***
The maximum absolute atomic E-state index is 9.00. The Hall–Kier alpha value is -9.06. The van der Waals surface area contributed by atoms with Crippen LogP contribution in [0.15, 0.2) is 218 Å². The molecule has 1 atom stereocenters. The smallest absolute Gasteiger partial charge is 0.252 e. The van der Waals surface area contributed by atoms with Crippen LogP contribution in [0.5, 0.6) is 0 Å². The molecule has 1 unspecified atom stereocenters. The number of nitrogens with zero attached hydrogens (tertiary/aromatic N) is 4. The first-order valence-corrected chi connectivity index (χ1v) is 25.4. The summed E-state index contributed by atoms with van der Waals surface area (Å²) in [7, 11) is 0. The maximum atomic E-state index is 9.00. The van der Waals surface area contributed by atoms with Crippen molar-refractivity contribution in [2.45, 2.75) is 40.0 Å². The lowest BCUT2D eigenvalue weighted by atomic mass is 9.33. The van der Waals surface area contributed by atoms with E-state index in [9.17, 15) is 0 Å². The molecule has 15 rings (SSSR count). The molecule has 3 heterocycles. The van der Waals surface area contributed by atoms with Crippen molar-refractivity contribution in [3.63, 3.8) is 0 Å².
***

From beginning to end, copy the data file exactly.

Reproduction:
The maximum absolute atomic E-state index is 9.00. The Hall–Kier alpha value is -9.06. The van der Waals surface area contributed by atoms with Crippen LogP contribution in [0.15, 0.2) is 218 Å². The molecule has 1 atom stereocenters. The smallest absolute Gasteiger partial charge is 0.252 e. The van der Waals surface area contributed by atoms with Crippen LogP contribution in [0.5, 0.6) is 0 Å². The molecule has 1 unspecified atom stereocenters. The number of nitrogens with zero attached hydrogens (tertiary/aromatic N) is 4. The first-order valence-corrected chi connectivity index (χ1v) is 25.4. The summed E-state index contributed by atoms with van der Waals surface area (Å²) in [7, 11) is 0. The maximum atomic E-state index is 9.00. The van der Waals surface area contributed by atoms with Crippen molar-refractivity contribution in [2.45, 2.75) is 40.0 Å². The lowest BCUT2D eigenvalue weighted by atomic mass is 9.33. The van der Waals surface area contributed by atoms with E-state index in [9.17, 15) is 0 Å². The molecule has 15 rings (SSSR count). The molecule has 3 heterocycles. The van der Waals surface area contributed by atoms with Crippen molar-refractivity contribution in [3.63, 3.8) is 0 Å².